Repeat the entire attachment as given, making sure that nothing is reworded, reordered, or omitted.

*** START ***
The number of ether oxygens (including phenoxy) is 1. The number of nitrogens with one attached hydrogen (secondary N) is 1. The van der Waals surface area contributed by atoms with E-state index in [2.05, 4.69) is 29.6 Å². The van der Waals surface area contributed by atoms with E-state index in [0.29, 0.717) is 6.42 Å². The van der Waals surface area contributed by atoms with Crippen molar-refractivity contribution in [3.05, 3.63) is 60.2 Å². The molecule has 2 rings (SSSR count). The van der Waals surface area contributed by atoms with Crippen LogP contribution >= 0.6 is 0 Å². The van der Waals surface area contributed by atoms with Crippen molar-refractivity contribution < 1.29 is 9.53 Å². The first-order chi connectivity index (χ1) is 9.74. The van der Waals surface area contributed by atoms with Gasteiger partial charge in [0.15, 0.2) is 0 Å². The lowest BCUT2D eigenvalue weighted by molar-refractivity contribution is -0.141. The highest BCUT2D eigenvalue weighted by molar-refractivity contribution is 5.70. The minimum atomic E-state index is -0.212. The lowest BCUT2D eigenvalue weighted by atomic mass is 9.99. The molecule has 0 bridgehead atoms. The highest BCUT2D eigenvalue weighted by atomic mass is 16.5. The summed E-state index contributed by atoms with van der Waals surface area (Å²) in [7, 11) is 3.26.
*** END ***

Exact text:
The number of ether oxygens (including phenoxy) is 1. The number of nitrogens with one attached hydrogen (secondary N) is 1. The van der Waals surface area contributed by atoms with E-state index in [2.05, 4.69) is 29.6 Å². The van der Waals surface area contributed by atoms with E-state index in [0.29, 0.717) is 6.42 Å². The van der Waals surface area contributed by atoms with Crippen molar-refractivity contribution in [3.05, 3.63) is 60.2 Å². The molecule has 2 rings (SSSR count). The van der Waals surface area contributed by atoms with Crippen LogP contribution >= 0.6 is 0 Å². The van der Waals surface area contributed by atoms with Crippen molar-refractivity contribution < 1.29 is 9.53 Å². The first-order chi connectivity index (χ1) is 9.74. The van der Waals surface area contributed by atoms with Gasteiger partial charge in [0.15, 0.2) is 0 Å². The lowest BCUT2D eigenvalue weighted by molar-refractivity contribution is -0.141. The highest BCUT2D eigenvalue weighted by molar-refractivity contribution is 5.70. The minimum atomic E-state index is -0.212. The lowest BCUT2D eigenvalue weighted by atomic mass is 9.99. The molecule has 0 bridgehead atoms. The highest BCUT2D eigenvalue weighted by atomic mass is 16.5. The summed E-state index contributed by atoms with van der Waals surface area (Å²) in [7, 11) is 3.26.